In response to ongoing problems with rabies in raccoons in New York’s Central Park, a vaccination program is now underway. Raccoons are being trapped, vaccinated, tagged and then released. This is a logical response to the outbreak and one that will hopefully have a significant impact.
Trap, vaccinate and release programs can help in a few different ways. Firstly, they protect the individual raccoons that are vaccinated. However, in the bigger picture, mass vaccination is designed to protect humans and animals beyond those that are vaccinated (this is referred to as "herd immunity" – click here for a good video about this concept from a previous post). As the number of vaccinated (and therefore immune) individuals in a population increases, there’s less risk of ongoing transmission of the disease (in this case, rabies), since an infected animal is less likely to encounter a susceptible (unvaccinated) individual. If, on average, an infected individual does not have a chance to infect another individual, the outbreak will eventually die out. The key is getting a high enough percentage of the population vaccinated.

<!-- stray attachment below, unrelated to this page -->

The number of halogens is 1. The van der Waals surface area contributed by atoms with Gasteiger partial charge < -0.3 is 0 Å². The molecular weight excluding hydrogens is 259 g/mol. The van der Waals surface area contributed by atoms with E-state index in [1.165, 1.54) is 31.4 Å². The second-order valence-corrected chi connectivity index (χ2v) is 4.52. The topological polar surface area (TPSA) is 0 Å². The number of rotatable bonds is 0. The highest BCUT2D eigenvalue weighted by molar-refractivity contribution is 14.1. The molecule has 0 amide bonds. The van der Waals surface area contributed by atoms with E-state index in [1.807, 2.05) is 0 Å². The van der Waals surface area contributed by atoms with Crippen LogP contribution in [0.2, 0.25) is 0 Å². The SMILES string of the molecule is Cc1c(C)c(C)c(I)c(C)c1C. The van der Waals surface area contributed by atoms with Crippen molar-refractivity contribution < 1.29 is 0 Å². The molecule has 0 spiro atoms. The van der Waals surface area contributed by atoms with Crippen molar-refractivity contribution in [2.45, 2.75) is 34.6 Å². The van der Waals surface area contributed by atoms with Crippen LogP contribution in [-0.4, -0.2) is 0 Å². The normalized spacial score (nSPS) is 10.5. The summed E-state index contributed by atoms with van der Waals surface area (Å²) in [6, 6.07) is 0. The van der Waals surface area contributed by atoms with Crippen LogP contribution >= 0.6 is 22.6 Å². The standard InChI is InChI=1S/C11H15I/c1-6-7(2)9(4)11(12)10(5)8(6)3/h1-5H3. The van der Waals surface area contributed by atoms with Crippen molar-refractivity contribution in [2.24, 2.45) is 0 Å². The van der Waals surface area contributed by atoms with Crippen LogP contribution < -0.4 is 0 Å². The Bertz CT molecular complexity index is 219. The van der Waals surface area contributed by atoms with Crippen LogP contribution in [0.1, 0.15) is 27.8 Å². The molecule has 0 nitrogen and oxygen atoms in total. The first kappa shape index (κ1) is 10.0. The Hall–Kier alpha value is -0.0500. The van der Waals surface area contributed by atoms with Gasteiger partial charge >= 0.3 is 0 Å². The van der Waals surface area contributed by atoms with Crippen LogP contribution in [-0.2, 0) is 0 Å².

For eradication of dog rabies, the World Health Organization recommends vaccinating at least 70% of dogs in a population. I’m not sure what the critical number is for raccoons, but it’s presumably a similar, and reasonably high, number. Since a high vaccination rate is needed, there needs to be a concerted effort to do more than just a token vaccination program. It also helps if there’s good information about raccoon numbers and distribution in the area. As long as the Department of Health is serious about this program and puts the required time and resources into it, the odds are very good that it will be successful.